ADHD & Prayer

Imagine this: you’re taught that prayer means to talk to God by sitting still, being quiet, sharing your thoughts, feelings, and needs internally, and patiently listening to God’s response. You try this and find yourself fidgeting, squirming, unable to sit still, constantly losing your train of thought, focusing on everything but God, and being distracted by anything and everything else in the room. Welcome to the intersection of ADHD and prayer.

ADHD (attention deficit hyperactivity disorder) is characterized by having difficulty holding attention, being easily distracted and forgetful, fidgeting, feeling restless, talking excessively, interrupting others, and having difficulty following through on activities. All of these things can be great hurdles in finding connection with God. Here’s some guidance on how to pray if you have ADHD:

  1. Be consistent. We are creatures of habit. Our minds pick up on patterns and habits, so we can help ourselves out by praying at the same time and same place every day as we’re able. Being intentional about praying with the same lighting, playing the same music, lighting the same candle, or sitting in the same spot can trigger our mind to know that it’s time to pray. Create a routine of how you start prayer using as many senses as possible, and your mind will learn to quickly settle into prayer mode.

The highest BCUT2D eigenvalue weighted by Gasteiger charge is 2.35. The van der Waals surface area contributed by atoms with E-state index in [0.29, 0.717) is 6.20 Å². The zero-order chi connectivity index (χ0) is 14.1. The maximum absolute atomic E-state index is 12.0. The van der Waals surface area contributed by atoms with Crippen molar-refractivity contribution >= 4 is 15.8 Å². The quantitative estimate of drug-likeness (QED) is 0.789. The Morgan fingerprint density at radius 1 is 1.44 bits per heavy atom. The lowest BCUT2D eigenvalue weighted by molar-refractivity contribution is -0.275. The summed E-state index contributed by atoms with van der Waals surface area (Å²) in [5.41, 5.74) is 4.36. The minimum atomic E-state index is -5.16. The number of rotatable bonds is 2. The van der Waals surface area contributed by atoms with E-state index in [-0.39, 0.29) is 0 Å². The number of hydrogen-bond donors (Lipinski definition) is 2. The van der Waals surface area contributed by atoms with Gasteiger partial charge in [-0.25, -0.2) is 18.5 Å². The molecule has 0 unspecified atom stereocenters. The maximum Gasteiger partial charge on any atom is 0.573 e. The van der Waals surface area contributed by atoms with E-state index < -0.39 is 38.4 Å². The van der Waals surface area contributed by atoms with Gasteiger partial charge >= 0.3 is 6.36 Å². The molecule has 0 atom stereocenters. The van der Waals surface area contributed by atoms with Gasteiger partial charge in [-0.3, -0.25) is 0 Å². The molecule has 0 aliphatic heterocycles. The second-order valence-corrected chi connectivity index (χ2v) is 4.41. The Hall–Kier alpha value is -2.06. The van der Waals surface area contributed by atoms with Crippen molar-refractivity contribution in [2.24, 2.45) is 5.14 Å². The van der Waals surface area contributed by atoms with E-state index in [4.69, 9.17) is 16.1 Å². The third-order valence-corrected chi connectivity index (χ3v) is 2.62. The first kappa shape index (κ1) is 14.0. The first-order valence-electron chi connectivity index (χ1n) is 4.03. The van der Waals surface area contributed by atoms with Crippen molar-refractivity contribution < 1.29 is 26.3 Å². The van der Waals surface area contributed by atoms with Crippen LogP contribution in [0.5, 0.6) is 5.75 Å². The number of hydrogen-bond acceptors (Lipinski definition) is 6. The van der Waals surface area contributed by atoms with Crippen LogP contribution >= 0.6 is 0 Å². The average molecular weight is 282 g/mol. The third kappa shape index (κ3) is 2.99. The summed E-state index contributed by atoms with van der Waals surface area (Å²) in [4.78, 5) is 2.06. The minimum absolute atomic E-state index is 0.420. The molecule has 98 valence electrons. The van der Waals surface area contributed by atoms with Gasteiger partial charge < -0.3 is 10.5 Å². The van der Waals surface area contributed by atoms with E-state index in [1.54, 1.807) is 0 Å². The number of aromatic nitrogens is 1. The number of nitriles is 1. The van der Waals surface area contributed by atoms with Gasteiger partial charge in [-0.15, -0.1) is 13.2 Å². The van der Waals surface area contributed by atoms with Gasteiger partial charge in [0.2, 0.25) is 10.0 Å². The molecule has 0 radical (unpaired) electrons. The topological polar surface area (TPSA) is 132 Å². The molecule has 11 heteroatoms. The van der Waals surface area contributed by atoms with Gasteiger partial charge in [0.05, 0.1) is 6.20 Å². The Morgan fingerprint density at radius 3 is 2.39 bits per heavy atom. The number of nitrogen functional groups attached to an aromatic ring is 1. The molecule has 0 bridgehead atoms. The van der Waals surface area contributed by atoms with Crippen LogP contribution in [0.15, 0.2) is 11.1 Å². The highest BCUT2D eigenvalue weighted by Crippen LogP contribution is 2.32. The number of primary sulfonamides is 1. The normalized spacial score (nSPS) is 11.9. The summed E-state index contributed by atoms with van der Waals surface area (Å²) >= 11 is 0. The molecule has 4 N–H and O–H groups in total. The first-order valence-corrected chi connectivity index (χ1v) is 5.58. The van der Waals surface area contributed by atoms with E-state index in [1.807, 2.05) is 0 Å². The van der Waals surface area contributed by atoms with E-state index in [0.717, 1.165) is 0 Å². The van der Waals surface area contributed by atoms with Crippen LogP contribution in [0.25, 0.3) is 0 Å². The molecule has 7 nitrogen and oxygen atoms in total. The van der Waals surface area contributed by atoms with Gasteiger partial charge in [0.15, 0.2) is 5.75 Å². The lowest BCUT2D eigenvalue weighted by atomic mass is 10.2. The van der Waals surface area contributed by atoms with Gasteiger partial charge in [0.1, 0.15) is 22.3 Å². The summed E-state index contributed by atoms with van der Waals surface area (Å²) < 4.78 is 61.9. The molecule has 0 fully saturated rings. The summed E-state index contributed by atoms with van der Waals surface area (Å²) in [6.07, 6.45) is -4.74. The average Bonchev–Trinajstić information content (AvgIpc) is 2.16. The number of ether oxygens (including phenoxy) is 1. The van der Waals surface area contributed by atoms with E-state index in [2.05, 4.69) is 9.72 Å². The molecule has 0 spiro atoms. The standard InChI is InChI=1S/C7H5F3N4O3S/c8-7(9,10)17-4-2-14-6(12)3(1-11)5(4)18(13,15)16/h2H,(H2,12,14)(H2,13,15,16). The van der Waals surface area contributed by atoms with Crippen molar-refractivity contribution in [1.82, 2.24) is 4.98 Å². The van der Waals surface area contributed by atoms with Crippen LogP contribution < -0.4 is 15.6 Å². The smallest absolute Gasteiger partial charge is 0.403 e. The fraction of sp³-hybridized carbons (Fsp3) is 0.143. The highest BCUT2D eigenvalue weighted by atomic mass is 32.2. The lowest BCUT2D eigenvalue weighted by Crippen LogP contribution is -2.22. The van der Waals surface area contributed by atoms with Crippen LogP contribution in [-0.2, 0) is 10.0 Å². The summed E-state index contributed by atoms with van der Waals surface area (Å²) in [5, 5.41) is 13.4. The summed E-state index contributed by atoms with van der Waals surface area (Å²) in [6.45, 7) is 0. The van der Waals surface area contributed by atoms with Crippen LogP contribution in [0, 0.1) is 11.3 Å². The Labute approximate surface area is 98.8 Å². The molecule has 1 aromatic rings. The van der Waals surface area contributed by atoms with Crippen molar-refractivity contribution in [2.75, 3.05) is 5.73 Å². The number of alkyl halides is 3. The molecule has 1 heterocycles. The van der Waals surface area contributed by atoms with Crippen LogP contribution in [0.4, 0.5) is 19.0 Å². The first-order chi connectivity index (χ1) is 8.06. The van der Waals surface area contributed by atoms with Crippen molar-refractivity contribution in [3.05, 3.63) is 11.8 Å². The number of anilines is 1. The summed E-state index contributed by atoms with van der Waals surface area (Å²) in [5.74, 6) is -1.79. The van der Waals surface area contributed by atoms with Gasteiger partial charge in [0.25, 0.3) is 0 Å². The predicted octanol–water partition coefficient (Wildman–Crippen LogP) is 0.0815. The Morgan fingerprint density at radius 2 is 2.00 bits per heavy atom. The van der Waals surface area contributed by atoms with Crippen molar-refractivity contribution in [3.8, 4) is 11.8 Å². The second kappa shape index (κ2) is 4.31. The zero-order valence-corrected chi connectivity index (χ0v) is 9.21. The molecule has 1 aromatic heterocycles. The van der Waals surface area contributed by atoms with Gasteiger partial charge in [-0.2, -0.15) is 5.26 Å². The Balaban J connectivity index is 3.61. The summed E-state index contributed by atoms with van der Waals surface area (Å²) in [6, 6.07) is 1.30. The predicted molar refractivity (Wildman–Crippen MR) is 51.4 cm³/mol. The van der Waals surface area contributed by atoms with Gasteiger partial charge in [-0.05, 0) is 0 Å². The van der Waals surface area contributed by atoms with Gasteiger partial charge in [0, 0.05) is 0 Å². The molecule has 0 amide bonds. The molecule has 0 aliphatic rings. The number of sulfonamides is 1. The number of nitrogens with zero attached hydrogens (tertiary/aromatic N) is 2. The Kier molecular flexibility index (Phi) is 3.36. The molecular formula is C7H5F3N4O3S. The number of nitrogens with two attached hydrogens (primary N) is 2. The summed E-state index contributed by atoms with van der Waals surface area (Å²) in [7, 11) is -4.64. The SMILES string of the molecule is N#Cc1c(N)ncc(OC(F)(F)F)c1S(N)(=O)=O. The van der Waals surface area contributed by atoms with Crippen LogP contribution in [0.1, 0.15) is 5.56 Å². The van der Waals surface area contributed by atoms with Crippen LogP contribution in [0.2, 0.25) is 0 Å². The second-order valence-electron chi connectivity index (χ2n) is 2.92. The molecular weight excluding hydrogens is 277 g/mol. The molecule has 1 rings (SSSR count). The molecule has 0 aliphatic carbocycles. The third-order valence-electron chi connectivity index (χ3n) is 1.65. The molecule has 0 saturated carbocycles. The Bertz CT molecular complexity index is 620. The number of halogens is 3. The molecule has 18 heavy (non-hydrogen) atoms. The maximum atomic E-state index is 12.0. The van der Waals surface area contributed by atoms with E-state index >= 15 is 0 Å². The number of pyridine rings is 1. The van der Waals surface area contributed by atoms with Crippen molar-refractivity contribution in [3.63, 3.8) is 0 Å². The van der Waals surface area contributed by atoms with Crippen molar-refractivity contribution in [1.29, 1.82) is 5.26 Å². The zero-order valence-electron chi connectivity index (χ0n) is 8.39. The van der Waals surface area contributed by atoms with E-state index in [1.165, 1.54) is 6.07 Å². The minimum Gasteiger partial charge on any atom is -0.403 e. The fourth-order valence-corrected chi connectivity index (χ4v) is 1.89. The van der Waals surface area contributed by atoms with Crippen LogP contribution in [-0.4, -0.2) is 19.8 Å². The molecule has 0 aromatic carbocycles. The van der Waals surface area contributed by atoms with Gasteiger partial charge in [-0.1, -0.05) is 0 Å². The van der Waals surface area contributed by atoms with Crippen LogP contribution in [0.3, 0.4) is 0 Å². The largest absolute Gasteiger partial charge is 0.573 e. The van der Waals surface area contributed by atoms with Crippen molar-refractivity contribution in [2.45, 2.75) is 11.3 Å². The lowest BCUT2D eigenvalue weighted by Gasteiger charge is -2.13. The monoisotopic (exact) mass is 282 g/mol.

2. Be creative. If you have ADHD, your mind works differently than someone who doesn’t have ADHD. This means that prayer might look differently for you, too. Sitting still in the quiet may not be as fruitful for you as other means of prayer. Try going for a walk and chatting with God, sharing your thoughts out loud, or praying with another person. Instead of fighting with your mind and body, tune in to what these symptoms of ADHD might be telling you. If you’re having trouble sitting still, stand up and move. If you’re feeling restless, shake and move your body. If your thoughts are racing in a million directions, share those thoughts with God without holding back. Let these symptoms be a means of connection.
  3. Turn distraction into prayer. When you lose focus and find yourself distracted from prayer, offer up the distraction to God. Ask Him to take your sacrifice and use it for good. No offering goes unnoticed. Pay attention to where your mind goes when it’s distracted. Pray about what’s distracting you, and ask the Holy Spirit to show you why your mind is preoccupied with other thoughts. You may find deeper fears, worries, insecurities, or unfinished business that needs your attention.
  4. Write it down. If you’re having trouble holding onto a train of thought, try writing your prayer down as if you’re writing to God. If you type faster than you write, start with typing a note on your phone of your thoughts and prayers. Put your thoughts down into words, and then go back and read what you wrote down. When your mind is pulled in other directions, go back to a sentence or phrase that you wrote to recenter yourself.
  5. Give yourself grace. Trying to pray while feeling so distracted is extremely challenging. It can feel like you’re failing if you’re unable to pray the same way everyone else does. Each person’s relationship with God is unique. One of the best ways to measure prayer is by consistency and honesty. If you’re showing up consistently and sharing yourself honestly with God, you are not failing. Let God meet you right where you’re at, and let Him use your struggles for His glory.

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